While discussing the focus of this website with a friend, he shared his thoughts on in-law challenges. This is what he had to say:
“Mothers, especially in South Asian cultures, often lack sexual intimacy, closeness, and deep companionship with their spouses. Though they would dispute it in conversation, this is in part due to the nature of arranged marriages and the semi-archaic purpose of marriage within these cultures. Indians regularly defend arranged marriage by claiming that they ‘learn to love,’ yet this form of acquired closeness is usually very different from the modern, Western notion of married love. As a result, psychologists claim, mothers form distorted relationships with their sons. When their sons get married, a variety of conflicts arise.”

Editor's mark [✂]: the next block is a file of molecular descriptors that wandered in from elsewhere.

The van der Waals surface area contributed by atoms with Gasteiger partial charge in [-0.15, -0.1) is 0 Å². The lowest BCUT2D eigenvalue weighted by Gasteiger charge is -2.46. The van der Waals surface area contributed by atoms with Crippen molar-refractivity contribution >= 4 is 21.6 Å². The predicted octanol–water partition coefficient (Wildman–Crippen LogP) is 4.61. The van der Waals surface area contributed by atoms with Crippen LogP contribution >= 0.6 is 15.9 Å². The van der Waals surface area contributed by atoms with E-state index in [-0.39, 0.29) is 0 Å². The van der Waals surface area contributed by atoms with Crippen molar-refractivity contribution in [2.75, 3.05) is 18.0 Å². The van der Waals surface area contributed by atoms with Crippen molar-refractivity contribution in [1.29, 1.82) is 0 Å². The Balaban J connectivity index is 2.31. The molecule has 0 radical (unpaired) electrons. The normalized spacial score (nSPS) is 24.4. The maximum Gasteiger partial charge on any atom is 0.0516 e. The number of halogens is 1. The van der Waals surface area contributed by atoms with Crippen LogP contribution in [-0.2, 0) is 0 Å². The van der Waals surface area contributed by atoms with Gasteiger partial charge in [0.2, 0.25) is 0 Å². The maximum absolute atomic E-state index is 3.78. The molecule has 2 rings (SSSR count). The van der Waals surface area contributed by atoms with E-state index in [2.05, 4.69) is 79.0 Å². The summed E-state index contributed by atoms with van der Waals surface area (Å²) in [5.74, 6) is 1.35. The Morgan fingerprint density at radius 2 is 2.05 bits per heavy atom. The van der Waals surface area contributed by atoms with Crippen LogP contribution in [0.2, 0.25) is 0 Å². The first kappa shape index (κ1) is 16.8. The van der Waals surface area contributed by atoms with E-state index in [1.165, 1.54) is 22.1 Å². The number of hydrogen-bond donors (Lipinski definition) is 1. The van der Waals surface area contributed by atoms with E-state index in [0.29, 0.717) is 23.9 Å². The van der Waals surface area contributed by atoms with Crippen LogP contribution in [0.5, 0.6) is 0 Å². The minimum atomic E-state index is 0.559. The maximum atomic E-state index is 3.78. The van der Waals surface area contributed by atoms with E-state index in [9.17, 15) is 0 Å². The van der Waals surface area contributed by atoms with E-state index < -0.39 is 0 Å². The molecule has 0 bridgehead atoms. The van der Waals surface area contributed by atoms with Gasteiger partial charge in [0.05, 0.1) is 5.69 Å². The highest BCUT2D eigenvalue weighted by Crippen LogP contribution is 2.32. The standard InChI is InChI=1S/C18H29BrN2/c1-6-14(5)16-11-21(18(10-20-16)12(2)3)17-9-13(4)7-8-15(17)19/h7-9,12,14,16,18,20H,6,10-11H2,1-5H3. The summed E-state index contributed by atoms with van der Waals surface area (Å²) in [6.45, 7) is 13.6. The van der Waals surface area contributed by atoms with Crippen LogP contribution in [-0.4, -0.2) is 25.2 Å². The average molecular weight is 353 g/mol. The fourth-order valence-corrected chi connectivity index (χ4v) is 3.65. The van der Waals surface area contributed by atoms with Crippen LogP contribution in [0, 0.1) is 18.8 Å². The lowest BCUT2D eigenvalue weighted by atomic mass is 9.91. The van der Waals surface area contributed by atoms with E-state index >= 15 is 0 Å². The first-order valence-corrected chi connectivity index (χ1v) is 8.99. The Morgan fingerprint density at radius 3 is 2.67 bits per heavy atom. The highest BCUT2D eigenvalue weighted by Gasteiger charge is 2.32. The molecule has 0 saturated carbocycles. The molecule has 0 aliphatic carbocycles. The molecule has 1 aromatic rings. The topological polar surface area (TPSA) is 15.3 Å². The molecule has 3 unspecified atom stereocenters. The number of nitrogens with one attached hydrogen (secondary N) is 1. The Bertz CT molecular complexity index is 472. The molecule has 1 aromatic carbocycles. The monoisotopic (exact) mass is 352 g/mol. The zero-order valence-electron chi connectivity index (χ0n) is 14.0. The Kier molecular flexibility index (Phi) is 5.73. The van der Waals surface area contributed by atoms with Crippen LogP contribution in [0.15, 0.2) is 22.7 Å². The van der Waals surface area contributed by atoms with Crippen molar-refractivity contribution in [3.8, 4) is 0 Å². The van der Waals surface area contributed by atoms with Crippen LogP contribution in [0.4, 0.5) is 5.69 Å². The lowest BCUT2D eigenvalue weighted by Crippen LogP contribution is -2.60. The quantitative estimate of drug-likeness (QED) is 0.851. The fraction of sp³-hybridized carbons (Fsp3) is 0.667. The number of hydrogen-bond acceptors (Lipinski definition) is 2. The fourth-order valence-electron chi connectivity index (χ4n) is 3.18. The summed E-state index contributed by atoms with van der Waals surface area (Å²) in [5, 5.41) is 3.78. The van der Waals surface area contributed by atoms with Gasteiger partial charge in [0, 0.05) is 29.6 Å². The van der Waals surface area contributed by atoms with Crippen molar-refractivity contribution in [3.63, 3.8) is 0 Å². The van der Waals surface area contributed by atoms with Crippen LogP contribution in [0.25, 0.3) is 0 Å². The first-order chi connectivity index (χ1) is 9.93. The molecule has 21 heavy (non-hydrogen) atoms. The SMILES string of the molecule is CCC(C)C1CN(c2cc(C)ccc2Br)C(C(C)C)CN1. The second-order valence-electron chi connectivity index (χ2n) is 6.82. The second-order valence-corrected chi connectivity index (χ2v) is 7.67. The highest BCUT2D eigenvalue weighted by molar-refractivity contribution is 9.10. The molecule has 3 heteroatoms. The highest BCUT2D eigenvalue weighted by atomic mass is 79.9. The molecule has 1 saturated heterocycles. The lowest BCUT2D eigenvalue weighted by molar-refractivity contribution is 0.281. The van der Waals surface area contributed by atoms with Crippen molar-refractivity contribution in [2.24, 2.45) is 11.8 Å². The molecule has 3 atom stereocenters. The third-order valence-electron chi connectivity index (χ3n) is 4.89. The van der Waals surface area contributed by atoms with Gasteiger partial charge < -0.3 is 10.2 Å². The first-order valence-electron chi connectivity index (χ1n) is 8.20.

Some South Asian mothers that I have observed become excessively attached to their sons, oftentimes expecting their sons to fulfill their emotional needs that normally a spouse would fulfill. In these types of relationships, the mothers naturally crave intimacy and because they don’t receive it from their spouses, they try make their sons their “substitute husbands.” Westerners would usually view these relationships as “dysfunctional” or “overly dependent,” however many South Asians may view this as normal. When a new daughter-in-law comes in the picture, she may be the first to point out to the son (her husband) that he has an unusual relationship with his mom. Because a son’s role changes once he gets married, the mother naturally has a hard time adjusting to the changes. This can cause further tension in the mother-in-law/daughter-in-law relationship.
What do you readers think? Have you seen this occur? Where do you draw the line?